Data Races and Race Conditions

Safe Rust guarantees an absence of data races, which are defined as:

  • two or more threads concurrently accessing a location of memory
  • one of them is a write
  • one of them is unsynchronized

A data race has Undefined Behavior, and is therefore impossible to perform in Safe Rust. Data races are mostly prevented through rust's ownership system: it's impossible to alias a mutable reference, so it's impossible to perform a data race. Interior mutability makes this more complicated, which is largely why we have the Send and Sync traits (see below).

However Rust does not prevent general race conditions.

This is pretty fundamentally impossible, and probably honestly undesirable. Your hardware is racy, your OS is racy, the other programs on your computer are racy, and the world this all runs in is racy. Any system that could genuinely claim to prevent all race conditions would be pretty awful to use, if not just incorrect.

So it's perfectly "fine" for a Safe Rust program to get deadlocked or do something nonsensical with incorrect synchronization. Obviously such a program isn't very good, but Rust can only hold your hand so far. Still, a race condition can't violate memory safety in a Rust program on its own. Only in conjunction with some other unsafe code can a race condition actually violate memory safety. For instance:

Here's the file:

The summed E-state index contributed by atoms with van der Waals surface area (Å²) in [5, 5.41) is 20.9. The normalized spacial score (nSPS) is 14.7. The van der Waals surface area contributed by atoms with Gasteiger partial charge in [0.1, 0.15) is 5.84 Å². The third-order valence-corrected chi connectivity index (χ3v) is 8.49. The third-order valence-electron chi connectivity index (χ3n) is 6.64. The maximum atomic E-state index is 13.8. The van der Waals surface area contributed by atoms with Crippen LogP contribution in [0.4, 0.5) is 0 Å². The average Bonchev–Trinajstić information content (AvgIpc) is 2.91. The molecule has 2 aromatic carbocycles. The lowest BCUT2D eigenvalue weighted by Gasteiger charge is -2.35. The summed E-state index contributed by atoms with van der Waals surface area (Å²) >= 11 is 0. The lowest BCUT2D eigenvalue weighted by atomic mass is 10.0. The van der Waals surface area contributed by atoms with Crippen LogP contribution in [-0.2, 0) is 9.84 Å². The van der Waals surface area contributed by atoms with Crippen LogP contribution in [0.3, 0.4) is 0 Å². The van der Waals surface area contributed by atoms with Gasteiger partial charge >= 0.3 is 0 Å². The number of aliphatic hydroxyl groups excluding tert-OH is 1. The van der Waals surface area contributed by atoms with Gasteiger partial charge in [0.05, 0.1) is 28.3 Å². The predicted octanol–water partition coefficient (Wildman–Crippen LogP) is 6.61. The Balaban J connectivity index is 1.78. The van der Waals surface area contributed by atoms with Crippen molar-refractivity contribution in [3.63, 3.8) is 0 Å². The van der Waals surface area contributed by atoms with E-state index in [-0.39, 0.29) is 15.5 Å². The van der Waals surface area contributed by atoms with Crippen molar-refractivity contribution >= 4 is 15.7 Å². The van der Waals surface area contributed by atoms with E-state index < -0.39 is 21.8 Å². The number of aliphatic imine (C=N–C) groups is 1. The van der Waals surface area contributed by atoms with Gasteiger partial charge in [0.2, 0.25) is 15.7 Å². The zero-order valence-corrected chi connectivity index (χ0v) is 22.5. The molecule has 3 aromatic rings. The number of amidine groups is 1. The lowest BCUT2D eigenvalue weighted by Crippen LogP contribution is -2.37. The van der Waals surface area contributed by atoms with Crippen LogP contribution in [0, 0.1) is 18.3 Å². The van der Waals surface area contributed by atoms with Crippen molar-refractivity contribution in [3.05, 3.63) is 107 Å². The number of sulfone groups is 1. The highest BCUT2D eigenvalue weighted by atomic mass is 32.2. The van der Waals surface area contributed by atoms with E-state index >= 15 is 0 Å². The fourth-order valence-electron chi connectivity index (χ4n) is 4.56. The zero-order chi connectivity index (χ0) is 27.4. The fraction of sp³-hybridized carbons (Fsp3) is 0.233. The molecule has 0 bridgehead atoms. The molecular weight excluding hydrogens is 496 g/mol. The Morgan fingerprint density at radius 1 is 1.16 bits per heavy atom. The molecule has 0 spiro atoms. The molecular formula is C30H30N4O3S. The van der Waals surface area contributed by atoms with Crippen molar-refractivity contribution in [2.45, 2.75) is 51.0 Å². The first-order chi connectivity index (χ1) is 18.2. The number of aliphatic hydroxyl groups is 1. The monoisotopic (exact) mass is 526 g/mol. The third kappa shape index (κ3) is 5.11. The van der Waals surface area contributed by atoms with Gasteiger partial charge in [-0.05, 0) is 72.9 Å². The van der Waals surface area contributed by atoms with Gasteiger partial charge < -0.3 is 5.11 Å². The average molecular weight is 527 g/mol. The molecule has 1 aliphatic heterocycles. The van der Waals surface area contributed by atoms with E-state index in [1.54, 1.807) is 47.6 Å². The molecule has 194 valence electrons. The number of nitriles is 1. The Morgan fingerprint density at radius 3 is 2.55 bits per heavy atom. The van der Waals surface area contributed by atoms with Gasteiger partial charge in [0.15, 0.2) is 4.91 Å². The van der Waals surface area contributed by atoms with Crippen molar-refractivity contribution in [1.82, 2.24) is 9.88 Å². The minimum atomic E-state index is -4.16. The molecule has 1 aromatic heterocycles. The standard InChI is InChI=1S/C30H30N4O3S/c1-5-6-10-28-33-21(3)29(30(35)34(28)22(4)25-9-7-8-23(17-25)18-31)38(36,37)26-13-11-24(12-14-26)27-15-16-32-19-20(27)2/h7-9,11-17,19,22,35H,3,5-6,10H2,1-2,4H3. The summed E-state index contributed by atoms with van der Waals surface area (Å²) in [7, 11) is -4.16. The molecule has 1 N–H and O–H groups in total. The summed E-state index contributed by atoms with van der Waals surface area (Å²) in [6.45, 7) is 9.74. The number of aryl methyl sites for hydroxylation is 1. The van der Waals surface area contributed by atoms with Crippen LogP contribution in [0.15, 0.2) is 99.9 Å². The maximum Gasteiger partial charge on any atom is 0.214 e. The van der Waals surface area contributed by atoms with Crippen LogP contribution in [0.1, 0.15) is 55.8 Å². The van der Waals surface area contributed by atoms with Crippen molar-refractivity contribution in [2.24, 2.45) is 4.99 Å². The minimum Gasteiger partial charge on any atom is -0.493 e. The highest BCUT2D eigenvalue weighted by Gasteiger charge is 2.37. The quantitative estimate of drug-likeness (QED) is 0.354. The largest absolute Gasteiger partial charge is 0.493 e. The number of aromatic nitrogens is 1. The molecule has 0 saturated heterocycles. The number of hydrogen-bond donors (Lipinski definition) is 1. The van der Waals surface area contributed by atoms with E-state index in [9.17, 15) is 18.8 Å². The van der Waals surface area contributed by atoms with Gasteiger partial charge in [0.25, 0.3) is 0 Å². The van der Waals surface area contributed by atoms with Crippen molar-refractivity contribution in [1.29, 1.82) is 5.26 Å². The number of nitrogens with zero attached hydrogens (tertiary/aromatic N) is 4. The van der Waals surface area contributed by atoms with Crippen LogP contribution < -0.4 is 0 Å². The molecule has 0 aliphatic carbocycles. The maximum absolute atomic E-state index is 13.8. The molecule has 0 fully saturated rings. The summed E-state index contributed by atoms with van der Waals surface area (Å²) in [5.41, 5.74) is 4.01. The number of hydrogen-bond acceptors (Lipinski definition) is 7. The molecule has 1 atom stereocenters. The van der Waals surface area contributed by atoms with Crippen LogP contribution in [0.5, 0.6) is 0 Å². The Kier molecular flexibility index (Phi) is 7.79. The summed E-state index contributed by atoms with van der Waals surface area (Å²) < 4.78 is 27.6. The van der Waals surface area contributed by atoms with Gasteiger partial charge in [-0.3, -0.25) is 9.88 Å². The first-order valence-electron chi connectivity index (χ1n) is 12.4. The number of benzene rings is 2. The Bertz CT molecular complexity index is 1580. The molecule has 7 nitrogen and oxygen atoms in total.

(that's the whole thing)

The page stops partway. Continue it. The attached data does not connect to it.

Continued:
use std::thread;
use std::sync::atomic::{AtomicUsize, Ordering};
use std::sync::Arc;

let data = vec![1, 2, 3, 4];
// Arc so that the memory the AtomicUsize is stored in still exists for
// the other thread to increment, even if we completely finish executing
// before it. Rust won't compile the program without it, because of the
// lifetime requirements of thread::spawn!
let idx = Arc::new(AtomicUsize::new(0));
let other_idx = idx.clone();

// `move` captures other_idx by-value, moving it into this thread
thread::spawn(move || {
    // It's ok to mutate idx because this value
    // is an atomic, so it can't cause a Data Race.
    other_idx.fetch_add(10, Ordering::SeqCst);
});

// Index with the value loaded from the atomic. This is safe because we
// read the atomic memory only once, and then pass a copy of that value
// to the Vec's indexing implementation. This indexing will be correctly
// bounds checked, and there's no chance of the value getting changed
// in the middle. However our program may panic if the thread we spawned
// managed to increment before this ran. A race condition because correct
// program execution (panicking is rarely correct) depends on order of
// thread execution.
println!("{}", data[idx.load(Ordering::SeqCst)]);
use std::thread;
use std::sync::atomic::{AtomicUsize, Ordering};
use std::sync::Arc;

let data = vec![1, 2, 3, 4];

let idx = Arc::new(AtomicUsize::new(0));
let other_idx = idx.clone();

// `move` captures other_idx by-value, moving it into this thread
thread::spawn(move || {
    // It's ok to mutate idx because this value
    // is an atomic, so it can't cause a Data Race.
    other_idx.fetch_add(10, Ordering::SeqCst);
});

if idx.load(Ordering::SeqCst) < data.len() {
    unsafe {
        // Incorrectly loading the idx after we did the bounds check.
        // It could have changed. This is a race condition, *and dangerous*
        // because we decided to do `get_unchecked`, which is `unsafe`.
        println!("{}", data.get_unchecked(idx.load(Ordering::SeqCst)));
    }
}